[Politech] Matt Deatherage clears up confusion about Apple suing "bloggers" [fs]

From: Declan McCullagh (declan@private)
Date: Thu Jan 13 2005 - 09:48:21 PST

[Matt is a former Apple Computer employee and publisher of an excellent 
Apple newsletter (you can subscribe at macjournals.com). He is right. 
Part of the confusion was my doing; EFF used the term "bloggers" in the 
Subject: line of their press release and I reproduced it. A better term 
to describe the defendants in Apple's lawsuits would be "commercial 
ad-supported web sites with a solid track record" or simply 
"journalists." --Declan]

-------- Original Message --------
Subject: Re: [Politech] Why Apple was right to sue web sites for leaking 
product info [fs]
Date: Thu, 13 Jan 2005 11:40:16 -0600
From: Matt Deatherage <mattd@private>
To: Declan McCullagh <declan@private>

On 1/13/05 at 11:03 PM, Declan McCullagh <declan@private> wrote:

> I want to voice my opinion in favor of Apple's defensive stance against
> the bloggers and their informants.  What these bloggers did [...]
> On Jan 11, 2005, at 9:31 PM, Declan McCullagh wrote:
> > [And of course thanks to Apple's announcements on Tuesday, we know 
> > that many of the bloggers were right... --Declan]


I don't know if anyone is deliberately attempting to conflate the 
Macintosh rumor Web sites with "bloggers" for PR purposes, but if we 
want to report the story accurately, we need to untangle that.

First, Apple is not suing "bloggers."  Apple is suing Think Secret, a 
professional, ad-driven Web site whose media kit boasts of its "nearly 
... 100% exclusive" track record of "inside Apple information" and 
"previews of forthcoming software."  It is the primary media property of 
"The dePlume Organization LLC," where you'll find lots of bragging about 
how broadly the business, technology, and mainstream press covers its 


Think Secret may not have the resources of a newspaper or top-tier media 
site, but it is a professional site, one that sells its exclusives to 
advertisers eager to reach "Macintosh professionals."  (In fact, the 
Harvard Crimson reports today that Think Secret's owner is a Harvard 
freshman who's been running the site since he was 13, and who hasn't 
hired a lawyer because he can't afford one.)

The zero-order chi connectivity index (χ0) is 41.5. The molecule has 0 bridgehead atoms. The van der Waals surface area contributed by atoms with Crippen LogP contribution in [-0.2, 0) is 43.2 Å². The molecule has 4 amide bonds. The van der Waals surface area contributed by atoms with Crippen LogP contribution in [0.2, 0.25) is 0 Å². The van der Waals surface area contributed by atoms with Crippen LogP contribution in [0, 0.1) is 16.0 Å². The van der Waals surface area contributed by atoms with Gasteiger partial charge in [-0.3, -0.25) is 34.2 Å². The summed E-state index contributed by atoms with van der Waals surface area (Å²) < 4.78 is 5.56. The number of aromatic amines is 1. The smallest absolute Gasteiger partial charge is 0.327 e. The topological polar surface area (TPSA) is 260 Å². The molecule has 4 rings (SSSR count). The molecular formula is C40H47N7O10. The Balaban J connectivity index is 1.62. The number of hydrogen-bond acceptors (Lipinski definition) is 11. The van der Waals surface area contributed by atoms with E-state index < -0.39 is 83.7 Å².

This is all an interesting First Amendment debate as well, but it's not 
one about "bloggers."  It's about professional media.

Second, EFF is not representing "bloggers" either.  They're representing 
AppleInsider and O'Grady's PowerPage - both of which are also 
professional, ad-driven rumor sites trying to draw eyeballs to sell to 
advertiers.  The difference is that Apple is not "suing" those sites - 
it has subpoenaed them as part of a previous lawsuit against unnamed 
individuals who allegedly leaked Apple's confidential information to 
rumor sites.

A few years ago, Apple filed a similar lawsuit and subpoenaed Yahoo! to 
discover the identity of someone posting messages with confidential 
information.  The December 2004 lawsuit (not against Think Secret) seems 
of similar ilk, and as part of it, Apple subpoenaed Think Secret, 
AppleInsider, and O'Grady's PowerPage, demanding information on who sent 
them the allegedly-confidential information.  The sites were not targets 
of the lawsuit; the people who leaked the information are, and Apple's 
using subpoena power to discover their identities.

Again, it's an interesting First Amendment debate about whether these 
professional media organizations, who are not targets of the suit, have 
to reveal their sources to Apple under subpoena - but it's not about 
"bloggers."  These aren't guys expressing a few opinions with Google 
AdSense or BlogAds or Amazon affiliate codes to bring in bucks to 
support the cost of the site - they've all been around for at least 6-7 
years, actively pursuing inside Apple information to drive page counts 
and advertising rates.

I have no doubt that the debate about blogging, probably as amateur 
jounralism, and the First Amendment will heat up in the years to come. 
This debate is not that debate.  I have to wonder if some people are 
deliberately conflating these professionals with "bloggers" to elicit 
sympathy to their cause, perhaps because the thought of professional 
reporters making a living off leaked information somehow seems distasteful.

But whatever the reason, it's a bad concept - these guys aren't 
"bloggers" in the publicly-understood sense.  It doesn't erase the 
debate, but let's at least get the terms right.


Matt Deatherage    <mattd@private>    <http://www.macjournals.com>
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